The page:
Every day the media come out with speculations about possible alliances. Particularly the speeches and movements of Rahul Gandhi are observed. He is 36, the bachelor son of Sonia, general secretary of the Congress. All the Gandhi family had been deeply involved in the election campaign. Sonia, reading out her speeches in chaste Hindi; Priyanka, already married with two children, very well praised for the saris she was wearing, for her kindness and for her resemblances to the grandmother Indira. But most of all Rahul is under the scanner as the possible political heir of the Nehru-Gandhi dynasty, with his sly smile and candid speech.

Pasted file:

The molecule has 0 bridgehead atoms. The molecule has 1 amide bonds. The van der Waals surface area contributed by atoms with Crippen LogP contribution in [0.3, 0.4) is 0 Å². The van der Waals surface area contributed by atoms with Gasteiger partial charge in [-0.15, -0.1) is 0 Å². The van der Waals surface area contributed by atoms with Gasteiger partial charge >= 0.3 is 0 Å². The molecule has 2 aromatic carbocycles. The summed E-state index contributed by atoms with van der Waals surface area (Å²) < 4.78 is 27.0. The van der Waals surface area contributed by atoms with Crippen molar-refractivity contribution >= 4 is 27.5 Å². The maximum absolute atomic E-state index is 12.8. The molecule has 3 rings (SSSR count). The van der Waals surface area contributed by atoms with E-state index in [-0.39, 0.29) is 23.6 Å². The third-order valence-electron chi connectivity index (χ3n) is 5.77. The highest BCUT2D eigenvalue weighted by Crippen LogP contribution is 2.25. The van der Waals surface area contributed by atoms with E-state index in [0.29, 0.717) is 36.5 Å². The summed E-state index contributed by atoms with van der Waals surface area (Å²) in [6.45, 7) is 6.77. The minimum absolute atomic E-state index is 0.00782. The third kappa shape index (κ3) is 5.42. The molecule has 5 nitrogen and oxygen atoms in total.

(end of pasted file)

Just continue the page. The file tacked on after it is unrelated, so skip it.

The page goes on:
For the BJP the uncontested  candidate for premiership has always been LK Advani, over 80, who had been active member of RSS, who pretend to be secular, but still promises to build the national temple to the god Rama in the place where the Babri mosque was demolished by his initiative.

However, recently there had been some rumblings in favor of the candidature of Narendra Modi (it is said for the 2014, but is to show the a runner-up to Advani is available). He is the present chief minister of Gajarat, under inquisition for his role in the riots of 2002 when two thousands Muslims lost their life. But he can boast a high economic development of his state, he has provided electricity and drinking water to all the villages and he has assured for his state the factory of the famous small car Nano.